Inpatient Pathway for Treatment of the Child with Bronchiolitis

Supportive Care

Supportive care is the primary treatment for infants with bronchiolitis.

Suction
  • Decreases work of breathing by clearing secretions
  • May improve feeding
  • Bulb suction is preferred, especially in infants with low intervention score
  • Wall suctioning is reserved for infants with respiratory distress requiring admission
Hydration
Nutrition
  • Consider NG feeds if:
    • Poor po intake
    • Moderate respiratory distress
    • Choking with feeds
  • NPO and IVF if:
    • Severe respiratory distress
    • Concern for worsening of respiratory status
Pulse Oximetry
  • Severe Response to Intervention Score: Continuous pulse oximetry is indicated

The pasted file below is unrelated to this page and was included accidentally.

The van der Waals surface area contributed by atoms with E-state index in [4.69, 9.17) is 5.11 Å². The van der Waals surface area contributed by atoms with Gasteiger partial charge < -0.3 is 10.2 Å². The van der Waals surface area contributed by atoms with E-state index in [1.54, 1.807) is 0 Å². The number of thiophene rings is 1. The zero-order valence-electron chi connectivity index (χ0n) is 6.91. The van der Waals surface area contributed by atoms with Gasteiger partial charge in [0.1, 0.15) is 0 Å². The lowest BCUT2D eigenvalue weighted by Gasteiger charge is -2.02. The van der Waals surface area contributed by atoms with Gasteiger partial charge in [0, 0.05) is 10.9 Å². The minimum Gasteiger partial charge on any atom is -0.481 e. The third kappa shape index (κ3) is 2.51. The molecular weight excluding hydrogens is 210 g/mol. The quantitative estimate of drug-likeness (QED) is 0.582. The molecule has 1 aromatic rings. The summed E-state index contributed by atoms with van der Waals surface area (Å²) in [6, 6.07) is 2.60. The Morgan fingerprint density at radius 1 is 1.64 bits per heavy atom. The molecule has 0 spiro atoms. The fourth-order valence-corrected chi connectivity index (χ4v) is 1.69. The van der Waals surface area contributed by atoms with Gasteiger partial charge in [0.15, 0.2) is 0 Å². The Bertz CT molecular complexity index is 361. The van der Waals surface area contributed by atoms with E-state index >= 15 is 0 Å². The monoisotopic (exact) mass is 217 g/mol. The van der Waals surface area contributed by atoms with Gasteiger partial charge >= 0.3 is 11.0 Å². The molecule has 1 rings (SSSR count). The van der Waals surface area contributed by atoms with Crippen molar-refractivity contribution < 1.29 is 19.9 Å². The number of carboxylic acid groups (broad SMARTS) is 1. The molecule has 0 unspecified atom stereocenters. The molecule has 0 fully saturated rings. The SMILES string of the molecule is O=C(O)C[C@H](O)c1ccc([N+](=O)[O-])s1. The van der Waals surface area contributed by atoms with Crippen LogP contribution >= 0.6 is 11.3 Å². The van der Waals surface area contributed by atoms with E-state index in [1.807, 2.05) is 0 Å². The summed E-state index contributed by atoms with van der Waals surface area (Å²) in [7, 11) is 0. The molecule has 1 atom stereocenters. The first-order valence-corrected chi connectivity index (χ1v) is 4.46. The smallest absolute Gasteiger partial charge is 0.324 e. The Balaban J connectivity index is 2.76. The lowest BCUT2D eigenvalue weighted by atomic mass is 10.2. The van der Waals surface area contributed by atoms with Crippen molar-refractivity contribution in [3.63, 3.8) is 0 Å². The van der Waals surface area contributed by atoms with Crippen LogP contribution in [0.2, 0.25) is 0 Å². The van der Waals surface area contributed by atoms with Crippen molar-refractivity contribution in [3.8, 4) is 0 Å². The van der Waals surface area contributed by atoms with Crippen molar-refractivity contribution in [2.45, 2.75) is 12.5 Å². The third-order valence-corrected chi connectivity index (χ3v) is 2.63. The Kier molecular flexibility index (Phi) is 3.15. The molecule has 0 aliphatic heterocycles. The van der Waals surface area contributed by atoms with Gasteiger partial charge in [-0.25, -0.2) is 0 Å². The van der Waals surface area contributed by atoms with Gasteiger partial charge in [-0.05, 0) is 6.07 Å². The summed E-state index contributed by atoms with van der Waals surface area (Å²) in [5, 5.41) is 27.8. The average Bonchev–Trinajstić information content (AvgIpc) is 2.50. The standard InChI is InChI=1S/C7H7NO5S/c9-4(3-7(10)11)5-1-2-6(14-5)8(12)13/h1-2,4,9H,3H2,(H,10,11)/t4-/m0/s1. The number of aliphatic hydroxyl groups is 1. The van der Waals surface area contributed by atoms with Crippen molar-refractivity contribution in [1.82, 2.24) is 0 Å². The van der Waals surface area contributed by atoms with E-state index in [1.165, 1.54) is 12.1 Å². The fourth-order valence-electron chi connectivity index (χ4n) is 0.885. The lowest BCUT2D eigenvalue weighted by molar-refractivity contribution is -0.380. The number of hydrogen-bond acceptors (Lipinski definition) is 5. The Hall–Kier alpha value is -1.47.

• Moderate Response to Intervention Score: Intermittent pulse oximetry ( continuous monitoring is not required)
  • Mild Response to Intervention Score: Spot check pulse oximetry with regular assessments
Note: Continuous monitoring has been correlated with longer hospital LOS
Supplemental O2
  • Consider if O2 saturation is consistently:
    • < 90% while awake for > 20 seconds after suction, position
    • < 88% while asleep for > 20 seconds after suction, position
  • Brief desaturations (< 20 secs) less than 90 % in a sleeping infant do not routinely require supplemental oxygen
  • Begin O2 wean when saturations are > 90 %
Fever Management
  • Fever can increase WOB. If the child is febrile, consider use of antipyretic